How so? We tend to sit more these days than we did a half a century ago. In fact it’s fair to say, we sit too much. Sitting on the tube, sitting on a bus, sitting whilst driving, sitting for dinner sitting goes on and on. So we live a sedentary lifestyle, which when couple with the ‘wrong’ food choices and excessive calorie consumption is a recipe for an overweight disaster. However, this problem can be fixed with exercise as well as simple lifestyle changes.

Exercising the lower body burns calories

When you think about the proportions of your body, your arms really don’t weigh very much – the big muscles covering vast areas of the human body that are so critical to burning fat are located in our legs and back. Our lower body constitutes about 40% of our total body weight, so that’s a lot of muscle that can be engaged. The biggest muscle – and one of the most powerful in our body – is the gluteus maximus (aka our butt, bottom the ‘thing’ we shake).

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Focusing on resistance training our legs can burn calories – the more lean muscle tissue we have, the better our body’s ability to burn fat, that’s because muscle is active tissue, it burns calories all day and every day.

The lower body muscles explained

Upper leg muscles

The gluteal muscles

A group of muscles of the hips, buttocks and thigh are made up of the gluteus maximus, minimus and medius. The former’s primary function is to move the leg to the rear, whilst the latter two contribute to moving the legs away from the body.

The iliopsoas (hip flexor)

This is the muscle that runs down the front of the body at the top of the thigh and sits across your hips. It connects the lower part of the spine to the thigh and allows you to lift your knee up to your chest.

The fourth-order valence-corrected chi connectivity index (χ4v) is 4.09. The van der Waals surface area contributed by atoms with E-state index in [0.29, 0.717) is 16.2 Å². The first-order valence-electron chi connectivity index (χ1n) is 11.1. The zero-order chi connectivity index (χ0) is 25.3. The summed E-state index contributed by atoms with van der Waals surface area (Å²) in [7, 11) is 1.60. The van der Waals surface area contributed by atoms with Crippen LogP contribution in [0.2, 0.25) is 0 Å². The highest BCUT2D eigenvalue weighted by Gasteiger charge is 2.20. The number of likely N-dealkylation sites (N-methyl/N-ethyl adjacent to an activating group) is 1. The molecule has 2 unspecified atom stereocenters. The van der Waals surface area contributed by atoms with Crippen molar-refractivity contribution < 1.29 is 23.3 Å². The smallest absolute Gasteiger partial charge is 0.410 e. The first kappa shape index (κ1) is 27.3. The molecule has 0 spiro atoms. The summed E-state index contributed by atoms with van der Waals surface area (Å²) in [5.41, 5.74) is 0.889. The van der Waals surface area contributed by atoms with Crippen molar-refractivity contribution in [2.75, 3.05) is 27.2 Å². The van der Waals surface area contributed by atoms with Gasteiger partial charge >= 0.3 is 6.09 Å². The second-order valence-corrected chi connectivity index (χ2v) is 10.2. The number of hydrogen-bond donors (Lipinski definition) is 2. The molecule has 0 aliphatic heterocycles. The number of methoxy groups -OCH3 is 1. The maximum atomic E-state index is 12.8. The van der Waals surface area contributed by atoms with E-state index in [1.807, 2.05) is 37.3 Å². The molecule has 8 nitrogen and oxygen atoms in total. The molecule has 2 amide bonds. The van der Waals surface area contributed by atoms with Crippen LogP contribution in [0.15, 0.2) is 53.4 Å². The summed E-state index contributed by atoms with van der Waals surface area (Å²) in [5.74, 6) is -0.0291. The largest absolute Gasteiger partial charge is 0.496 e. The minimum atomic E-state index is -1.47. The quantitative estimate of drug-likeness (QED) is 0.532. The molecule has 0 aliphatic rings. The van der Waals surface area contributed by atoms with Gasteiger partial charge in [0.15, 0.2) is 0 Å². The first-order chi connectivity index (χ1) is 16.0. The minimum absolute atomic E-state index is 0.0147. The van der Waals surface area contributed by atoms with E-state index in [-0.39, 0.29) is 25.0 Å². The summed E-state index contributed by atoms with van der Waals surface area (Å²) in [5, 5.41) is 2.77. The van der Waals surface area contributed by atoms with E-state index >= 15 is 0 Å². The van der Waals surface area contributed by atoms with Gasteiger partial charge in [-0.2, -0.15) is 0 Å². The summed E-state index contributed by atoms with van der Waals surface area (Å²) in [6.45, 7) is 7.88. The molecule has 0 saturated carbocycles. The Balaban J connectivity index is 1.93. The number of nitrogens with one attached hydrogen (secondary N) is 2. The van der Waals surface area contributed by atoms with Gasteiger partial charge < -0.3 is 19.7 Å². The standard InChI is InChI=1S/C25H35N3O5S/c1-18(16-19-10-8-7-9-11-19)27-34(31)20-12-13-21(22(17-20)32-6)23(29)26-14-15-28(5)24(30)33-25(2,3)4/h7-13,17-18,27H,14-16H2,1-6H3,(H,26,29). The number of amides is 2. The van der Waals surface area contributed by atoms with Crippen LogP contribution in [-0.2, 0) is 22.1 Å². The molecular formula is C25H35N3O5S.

Quadriceps

A large group of four muscles (hence the ‘quad’ part of the name) located at the front of the thigh. They allow for the straightening of the leg and flexing of the knee.

Hamstrings

These are located at the back of the thigh – they pull, your heel toward your bottom.

The adductors

These muscles of the inner thigh are often referred to as the ‘groin muscles’. They are attached to the pelvis and the femur and function to pull your legs together. The abductors, these are the muscles of the outer thigh and they function to take your legs apart.

Lower leg muscles

Tibialis anterior

This is the shin muscle – it allows movement that points the foot upwards (known as ‘dorsi-flexion’)

Gastrocnemius & soleus

The gastrocnemius is the larger of the two muscles of the calf, which attaches above the knee joint and inserts into the heel bone via the Achilles tendon. The soleus is the smaller muscle to the inside of the calf, it attaches below the knee joint and then to the heel also via the Achilles. The prime function of the calf muscles is to point the toes downward (‘plantar flexion’).

Fat burning lower body circuit

How to perform: Repeat this circuit 3 times, taking a 2min break in-between each circuit. Try not to rest between exercises. Warm up with 5min on a treadmill or X-Trainer and then perform some functional mobility exercises for all body parts, such as arms swings and walking lunges.

sedentary lifestyle_2

1. Squat jumps

Beginner: 20sec.
Advanced: 45sec
RPE – 6 rising to 8/9

Place your hands by your sides and squat down so your thighs are parallel to the floor. Jump up in an explosive movement, so that your legs straighten and your feet leave the floor. As soon as you land, lower and jump again.